Poznan Climate Change Conference: tourism must be part of common climate solutions


POZNAN, Poland / MADRID, Spain – The United Nations Climate Change Conference in Poznan, Poland (December 1-12, 2008) http://unfccc.int/meetings/cop_14/items/4481.php ended successfully with a clear commitment from governments to shift into full negotiating mode next year in order to shape an ambitious and effective international response to climate change, to be agreed in Copenhagen, Denmark at the end of 2009.

“Governments have sent a strong political signal that despite the financial and economic crisis, significant funds can be mobilized for both mitigation and adaptation in developing countries with the help of a clever financial architecture and the institutions to deliver the financial support,” said Yvo de Boer, executive secretary of the United Nations Framework Convention on Climate Change (UNFCCC).

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“We now have a much clearer sense of where we need to go in designing an outcome, which will spell out the commitments of developed countries, the financial support required, and the institutions that will deliver that support as part of the Copenhagen outcome,” he added.

Countries meeting in Poznan made progress on a number of issues that are important in the short run – up to 2012 – particularly for developing countries, including adaptation, finance, technology, and reducing emissions from deforestation and forest degradation.

Progress was made in the area of technology with the endorsement of the Global Environment Facility’s “Poznan Strategic Program on Technology Transfer.” The aim of this program is to scale up the level of investment by levering private investments that developing countries require both for mitigation and adaptation technologies.

In addition, the conference discussed in detail the issue of disaster management, risk assessment, and insurance essential to help developing countries cope with the inevitable effects of climate change.

Governments meeting under the Kyoto Protocol agreed that commitments of industrialized countries post-2012 should principally take the form of quantified emission limitation and reduction objectives, in line with the type of emission reduction targets they have assumed for the first commitment period of the protocol.

Tourism was not under specific discussion, but UNWTO was present on behalf of the sector and as part of the overall UN System approach, presented by secretary general Ban Ki-moon. UNWTO’s position is set out below by UNWTO assistant secretary-general and spokesperson, Geoffrey Lipman:

Tourism – business and leisure travel – must be part of our common climate solutions.

Tourism drives 5 percent of the world economy directly, another 5 percent indirectly and also with a 5 percent greenhouse gas footprint but, of course, with significant transport exposure, which must be tackled firmly and equitably.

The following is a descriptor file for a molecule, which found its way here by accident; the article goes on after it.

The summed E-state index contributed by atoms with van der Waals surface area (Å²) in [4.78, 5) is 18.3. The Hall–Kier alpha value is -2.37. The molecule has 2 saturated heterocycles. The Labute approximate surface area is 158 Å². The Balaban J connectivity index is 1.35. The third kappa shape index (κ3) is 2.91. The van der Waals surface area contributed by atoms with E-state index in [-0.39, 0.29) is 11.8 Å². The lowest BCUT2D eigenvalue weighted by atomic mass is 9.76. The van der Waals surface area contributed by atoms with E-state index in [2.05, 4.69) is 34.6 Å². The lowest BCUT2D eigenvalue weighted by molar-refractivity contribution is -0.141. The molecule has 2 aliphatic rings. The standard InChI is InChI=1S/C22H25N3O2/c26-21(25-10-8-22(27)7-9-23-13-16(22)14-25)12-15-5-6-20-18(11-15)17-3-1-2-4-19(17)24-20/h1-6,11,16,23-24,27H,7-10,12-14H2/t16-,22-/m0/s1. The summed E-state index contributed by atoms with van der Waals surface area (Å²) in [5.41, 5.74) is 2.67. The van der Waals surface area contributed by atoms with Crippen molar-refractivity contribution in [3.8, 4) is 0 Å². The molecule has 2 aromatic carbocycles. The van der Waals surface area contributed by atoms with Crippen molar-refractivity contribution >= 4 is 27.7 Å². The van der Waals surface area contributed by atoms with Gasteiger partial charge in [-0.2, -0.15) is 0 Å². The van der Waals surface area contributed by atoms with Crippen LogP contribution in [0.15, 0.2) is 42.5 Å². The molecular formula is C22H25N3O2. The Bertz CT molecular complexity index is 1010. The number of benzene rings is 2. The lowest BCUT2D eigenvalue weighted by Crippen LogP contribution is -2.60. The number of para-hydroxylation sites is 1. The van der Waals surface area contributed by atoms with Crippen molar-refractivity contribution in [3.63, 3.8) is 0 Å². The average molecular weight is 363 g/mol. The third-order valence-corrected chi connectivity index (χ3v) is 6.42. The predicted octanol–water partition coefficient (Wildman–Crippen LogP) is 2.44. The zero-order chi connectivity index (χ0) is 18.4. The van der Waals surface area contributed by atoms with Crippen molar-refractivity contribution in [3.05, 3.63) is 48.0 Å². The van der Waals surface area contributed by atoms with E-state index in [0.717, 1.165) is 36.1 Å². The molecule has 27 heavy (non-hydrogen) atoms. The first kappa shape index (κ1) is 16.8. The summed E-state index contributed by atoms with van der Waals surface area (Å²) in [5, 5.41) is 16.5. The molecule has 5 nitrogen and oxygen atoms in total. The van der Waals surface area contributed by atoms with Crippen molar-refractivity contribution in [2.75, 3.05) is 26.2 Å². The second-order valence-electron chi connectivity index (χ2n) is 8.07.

– The biggest threat is for small developing and island states, because tourism is their primary services export and job creator, and because they need travelers by air for their eco-tourism enabled development future.

– But equally the big emerging states are key players – Brazil, India, and China are becoming top tourism countries. By 2020, China will be the biggest inbound and outbound market.

– And the service providers are largely from industrialized countries.

If we get our transformation act together, we can play a leading edge role in the new Green Economy and Green New Deal. We are one of every 12 jobs in the wider sector, and we have a potential for many more green jobs.

UNWTO has been locked at the hip with the UN Environment Program (UNEP) and the World Meteorological Organization (WMO) for 5 years, and in 2007, a joint multi-stakeholder conference in Davos (supported by the World Economic Forum) and followed by ministerial summits, laid out guidelines for climate neutral tourism for all involved public/private and non-governmental (NGO) actors in the sector, consistent with the one UN Bali strategy.

Now we are engaged in widespread implementation: an ongoing campaign – Tourism Responding to the Challenge of Climate Change and another global tourism ministerial summit held in November 2008. We are reinforcing our commitment – notwithstanding the economic maelstrom – consistent with the UN Millennium Development Goals agenda.

Much will come eventually from the private sector with its appetite for innovation and with governments and consumers looking for cleaner, greener travel. In www.climatesolutions.travel we will highlight best practice in green tourism infrastructure, renewable energies, alternate fuels, and the like.

Last, but definitely not least, tourism is one of the world’s top communications sectors and as such can be a positive catalyst for more general change and a major component of communication, educational, and capacity-building initiatives.

UNWTO is committed to climate neutrality and equally committed to playing its full part in the essential change spearheaded by secretary-general Ban Ki-moon.